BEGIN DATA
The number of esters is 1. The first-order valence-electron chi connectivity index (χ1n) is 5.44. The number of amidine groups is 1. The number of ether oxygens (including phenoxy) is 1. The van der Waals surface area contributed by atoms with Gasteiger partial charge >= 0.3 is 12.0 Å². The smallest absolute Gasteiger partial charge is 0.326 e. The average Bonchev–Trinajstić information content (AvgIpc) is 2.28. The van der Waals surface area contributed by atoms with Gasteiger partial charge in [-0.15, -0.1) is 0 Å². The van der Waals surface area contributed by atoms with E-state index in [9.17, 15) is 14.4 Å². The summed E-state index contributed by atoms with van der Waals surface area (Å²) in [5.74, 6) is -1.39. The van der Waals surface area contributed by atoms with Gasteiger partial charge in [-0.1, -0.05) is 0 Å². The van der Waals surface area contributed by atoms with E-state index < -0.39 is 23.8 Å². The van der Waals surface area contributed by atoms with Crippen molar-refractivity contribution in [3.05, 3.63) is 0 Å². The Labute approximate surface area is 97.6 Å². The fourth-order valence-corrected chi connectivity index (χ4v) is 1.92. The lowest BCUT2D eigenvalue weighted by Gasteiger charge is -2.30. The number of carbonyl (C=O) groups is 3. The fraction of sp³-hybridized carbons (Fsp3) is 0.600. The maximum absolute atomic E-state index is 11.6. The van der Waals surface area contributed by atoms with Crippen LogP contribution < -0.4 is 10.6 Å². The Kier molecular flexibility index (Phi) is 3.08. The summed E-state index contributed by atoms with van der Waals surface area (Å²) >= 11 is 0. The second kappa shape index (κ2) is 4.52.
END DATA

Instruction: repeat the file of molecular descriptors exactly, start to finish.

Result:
The number of esters is 1. The first-order valence-electron chi connectivity index (χ1n) is 5.44. The number of amidine groups is 1. The number of ether oxygens (including phenoxy) is 1. The van der Waals surface area contributed by atoms with Gasteiger partial charge >= 0.3 is 12.0 Å². The smallest absolute Gasteiger partial charge is 0.326 e. The average Bonchev–Trinajstić information content (AvgIpc) is 2.28. The van der Waals surface area contributed by atoms with Gasteiger partial charge in [-0.15, -0.1) is 0 Å². The van der Waals surface area contributed by atoms with E-state index in [9.17, 15) is 14.4 Å². The summed E-state index contributed by atoms with van der Waals surface area (Å²) in [5.74, 6) is -1.39. The van der Waals surface area contributed by atoms with Gasteiger partial charge in [-0.1, -0.05) is 0 Å². The van der Waals surface area contributed by atoms with E-state index < -0.39 is 23.8 Å². The van der Waals surface area contributed by atoms with Crippen molar-refractivity contribution in [3.05, 3.63) is 0 Å². The Labute approximate surface area is 97.6 Å². The fourth-order valence-corrected chi connectivity index (χ4v) is 1.92. The lowest BCUT2D eigenvalue weighted by Gasteiger charge is -2.30. The number of carbonyl (C=O) groups is 3. The fraction of sp³-hybridized carbons (Fsp3) is 0.600. The maximum absolute atomic E-state index is 11.6. The van der Waals surface area contributed by atoms with Crippen LogP contribution < -0.4 is 10.6 Å². The Kier molecular flexibility index (Phi) is 3.08. The summed E-state index contributed by atoms with van der Waals surface area (Å²) >= 11 is 0. The second kappa shape index (κ2) is 4.52.